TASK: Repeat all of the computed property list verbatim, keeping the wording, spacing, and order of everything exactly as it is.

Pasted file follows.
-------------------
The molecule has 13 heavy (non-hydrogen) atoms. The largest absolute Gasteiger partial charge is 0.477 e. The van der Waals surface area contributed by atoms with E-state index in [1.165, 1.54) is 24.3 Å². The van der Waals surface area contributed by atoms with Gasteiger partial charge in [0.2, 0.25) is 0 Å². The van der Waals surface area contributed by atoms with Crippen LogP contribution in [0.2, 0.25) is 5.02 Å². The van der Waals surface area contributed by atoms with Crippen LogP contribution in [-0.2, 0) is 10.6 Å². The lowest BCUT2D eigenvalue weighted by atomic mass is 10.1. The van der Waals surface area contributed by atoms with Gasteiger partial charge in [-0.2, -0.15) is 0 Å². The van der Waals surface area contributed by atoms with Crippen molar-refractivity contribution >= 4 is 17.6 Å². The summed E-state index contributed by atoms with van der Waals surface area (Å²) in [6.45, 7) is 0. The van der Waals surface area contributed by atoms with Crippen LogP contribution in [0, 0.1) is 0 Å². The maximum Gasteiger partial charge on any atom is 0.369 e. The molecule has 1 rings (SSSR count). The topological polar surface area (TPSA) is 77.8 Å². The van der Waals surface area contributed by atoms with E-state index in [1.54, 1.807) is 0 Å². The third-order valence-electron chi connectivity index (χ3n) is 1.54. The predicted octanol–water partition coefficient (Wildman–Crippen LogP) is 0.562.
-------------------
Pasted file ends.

The molecule has 13 heavy (non-hydrogen) atoms. The largest absolute Gasteiger partial charge is 0.477 e. The van der Waals surface area contributed by atoms with E-state index in [1.165, 1.54) is 24.3 Å². The van der Waals surface area contributed by atoms with Gasteiger partial charge in [0.2, 0.25) is 0 Å². The van der Waals surface area contributed by atoms with Crippen LogP contribution in [0.2, 0.25) is 5.02 Å². The van der Waals surface area contributed by atoms with Crippen LogP contribution in [-0.2, 0) is 10.6 Å². The lowest BCUT2D eigenvalue weighted by atomic mass is 10.1. The van der Waals surface area contributed by atoms with Gasteiger partial charge in [-0.2, -0.15) is 0 Å². The van der Waals surface area contributed by atoms with Crippen molar-refractivity contribution >= 4 is 17.6 Å². The summed E-state index contributed by atoms with van der Waals surface area (Å²) in [6.45, 7) is 0. The van der Waals surface area contributed by atoms with Crippen LogP contribution in [0, 0.1) is 0 Å². The maximum Gasteiger partial charge on any atom is 0.369 e. The molecule has 1 rings (SSSR count). The topological polar surface area (TPSA) is 77.8 Å². The van der Waals surface area contributed by atoms with E-state index in [1.54, 1.807) is 0 Å². The third-order valence-electron chi connectivity index (χ3n) is 1.54. The predicted octanol–water partition coefficient (Wildman–Crippen LogP) is 0.562.